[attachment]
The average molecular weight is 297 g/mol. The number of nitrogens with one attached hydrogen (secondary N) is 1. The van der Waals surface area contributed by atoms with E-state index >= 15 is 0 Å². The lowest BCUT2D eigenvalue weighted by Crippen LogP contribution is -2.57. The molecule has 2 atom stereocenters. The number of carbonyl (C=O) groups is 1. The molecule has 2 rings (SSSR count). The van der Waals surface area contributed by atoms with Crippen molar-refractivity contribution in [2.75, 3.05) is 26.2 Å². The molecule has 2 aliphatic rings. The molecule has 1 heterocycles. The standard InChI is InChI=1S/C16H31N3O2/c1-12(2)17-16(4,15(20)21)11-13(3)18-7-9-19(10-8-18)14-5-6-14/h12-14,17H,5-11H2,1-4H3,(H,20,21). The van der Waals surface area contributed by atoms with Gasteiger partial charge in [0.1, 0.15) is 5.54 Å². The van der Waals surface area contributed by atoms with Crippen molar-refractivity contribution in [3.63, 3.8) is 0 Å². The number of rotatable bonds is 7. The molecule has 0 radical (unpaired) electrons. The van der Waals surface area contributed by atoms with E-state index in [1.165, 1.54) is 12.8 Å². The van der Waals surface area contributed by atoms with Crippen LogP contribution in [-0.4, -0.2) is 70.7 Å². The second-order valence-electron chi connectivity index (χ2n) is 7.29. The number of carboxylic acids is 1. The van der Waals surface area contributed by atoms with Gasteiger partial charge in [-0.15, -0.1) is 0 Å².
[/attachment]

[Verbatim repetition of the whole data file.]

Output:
The average molecular weight is 297 g/mol. The number of nitrogens with one attached hydrogen (secondary N) is 1. The van der Waals surface area contributed by atoms with E-state index >= 15 is 0 Å². The lowest BCUT2D eigenvalue weighted by Crippen LogP contribution is -2.57. The molecule has 2 atom stereocenters. The number of carbonyl (C=O) groups is 1. The molecule has 2 rings (SSSR count). The van der Waals surface area contributed by atoms with Crippen molar-refractivity contribution in [2.75, 3.05) is 26.2 Å². The molecule has 2 aliphatic rings. The molecule has 1 heterocycles. The standard InChI is InChI=1S/C16H31N3O2/c1-12(2)17-16(4,15(20)21)11-13(3)18-7-9-19(10-8-18)14-5-6-14/h12-14,17H,5-11H2,1-4H3,(H,20,21). The van der Waals surface area contributed by atoms with Gasteiger partial charge in [0.1, 0.15) is 5.54 Å². The van der Waals surface area contributed by atoms with Crippen molar-refractivity contribution in [3.63, 3.8) is 0 Å². The number of rotatable bonds is 7. The molecule has 0 radical (unpaired) electrons. The van der Waals surface area contributed by atoms with E-state index in [1.165, 1.54) is 12.8 Å². The van der Waals surface area contributed by atoms with Crippen LogP contribution in [-0.4, -0.2) is 70.7 Å². The second-order valence-electron chi connectivity index (χ2n) is 7.29. The number of carboxylic acids is 1. The van der Waals surface area contributed by atoms with Gasteiger partial charge in [-0.15, -0.1) is 0 Å².